SCHEME TO SUPPORT MINOR RAPE VICTIMS
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- The Centre is coming up with a scheme for the medical and legal aftercare of rape and gang rape survivors in POCSO cases if they are abandoned by their families.
- The new scheme, is launched under the aegis of the Nirbhaya scheme.
- The scheme aims to ensure both infrastructural and financial support for minor pregnant victims who have no means to fend for themselves.
- The scheme aims to facilitate immediate, emergency and non-emergency access to a range of services including access to education, police assistance, counseling, legal support, and insurance cover for the girl child victim and her newborn under one roof.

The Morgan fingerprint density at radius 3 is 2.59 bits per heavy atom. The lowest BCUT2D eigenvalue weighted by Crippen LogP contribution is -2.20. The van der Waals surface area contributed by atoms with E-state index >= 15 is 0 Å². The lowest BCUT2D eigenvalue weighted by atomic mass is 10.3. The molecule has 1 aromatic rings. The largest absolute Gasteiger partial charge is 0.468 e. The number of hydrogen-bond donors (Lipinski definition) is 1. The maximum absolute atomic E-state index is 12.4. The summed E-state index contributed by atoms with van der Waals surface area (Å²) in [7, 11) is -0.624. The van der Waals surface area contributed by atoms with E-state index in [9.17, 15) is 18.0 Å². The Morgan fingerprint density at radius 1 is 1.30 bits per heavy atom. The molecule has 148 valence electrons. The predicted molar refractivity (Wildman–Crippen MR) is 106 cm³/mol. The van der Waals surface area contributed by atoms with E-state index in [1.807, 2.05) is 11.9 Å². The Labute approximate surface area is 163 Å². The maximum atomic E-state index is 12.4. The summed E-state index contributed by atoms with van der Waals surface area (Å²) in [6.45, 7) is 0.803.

- An amount of ₹74.1 crore has been allocated for the same.
- The Government has leveraged the administrative structure of Mission Vatsalya in collaboration with State governments and Child Care institutions [CCIs] to actualize this support to minor victims.
- The new scheme covers minor girls who are victims of penetrative sexual assault and aggravated penetrative sexual assault.
- The new scheme would be available for girls up to the age of 18 years at the level of childcare institutions and for women up to 23 years at aftercare facilities.
- Along with legal aid, the girls, who have been abandoned by their family due to forced pregnancy, either due to rape, or any other reason, and have no means to support themselves, will also be provided with safe transportation for attending court hearings.
- The medical benefits available to beneficiaries of the scheme include maternity, neonatal and infant care.
- Separate space will be allocated at the child care homes for the scheme’s beneficiaries as her needs would be different from other children residing there.